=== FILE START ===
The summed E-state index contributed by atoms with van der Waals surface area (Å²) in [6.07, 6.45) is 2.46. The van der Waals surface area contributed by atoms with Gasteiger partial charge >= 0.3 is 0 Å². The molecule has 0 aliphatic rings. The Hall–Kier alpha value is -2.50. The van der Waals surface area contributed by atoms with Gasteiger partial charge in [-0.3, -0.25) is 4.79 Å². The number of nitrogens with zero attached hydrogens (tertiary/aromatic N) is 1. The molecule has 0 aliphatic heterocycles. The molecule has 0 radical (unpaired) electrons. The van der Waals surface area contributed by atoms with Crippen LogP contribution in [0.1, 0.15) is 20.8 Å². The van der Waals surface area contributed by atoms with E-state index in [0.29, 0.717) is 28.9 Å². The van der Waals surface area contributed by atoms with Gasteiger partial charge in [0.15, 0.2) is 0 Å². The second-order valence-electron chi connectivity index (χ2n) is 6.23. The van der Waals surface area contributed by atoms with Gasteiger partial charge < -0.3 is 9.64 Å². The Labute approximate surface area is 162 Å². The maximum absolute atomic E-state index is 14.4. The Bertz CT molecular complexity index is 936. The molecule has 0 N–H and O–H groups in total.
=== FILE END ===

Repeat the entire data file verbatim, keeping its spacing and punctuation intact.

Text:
The summed E-state index contributed by atoms with van der Waals surface area (Å²) in [6.07, 6.45) is 2.46. The van der Waals surface area contributed by atoms with Gasteiger partial charge >= 0.3 is 0 Å². The molecule has 0 aliphatic rings. The Hall–Kier alpha value is -2.50. The van der Waals surface area contributed by atoms with Gasteiger partial charge in [-0.3, -0.25) is 4.79 Å². The number of nitrogens with zero attached hydrogens (tertiary/aromatic N) is 1. The molecule has 0 aliphatic heterocycles. The molecule has 0 radical (unpaired) electrons. The van der Waals surface area contributed by atoms with Crippen LogP contribution in [0.1, 0.15) is 20.8 Å². The van der Waals surface area contributed by atoms with E-state index in [0.29, 0.717) is 28.9 Å². The van der Waals surface area contributed by atoms with Gasteiger partial charge in [0.15, 0.2) is 0 Å². The second-order valence-electron chi connectivity index (χ2n) is 6.23. The van der Waals surface area contributed by atoms with Gasteiger partial charge < -0.3 is 9.64 Å². The Labute approximate surface area is 162 Å². The maximum absolute atomic E-state index is 14.4. The Bertz CT molecular complexity index is 936. The molecule has 0 N–H and O–H groups in total.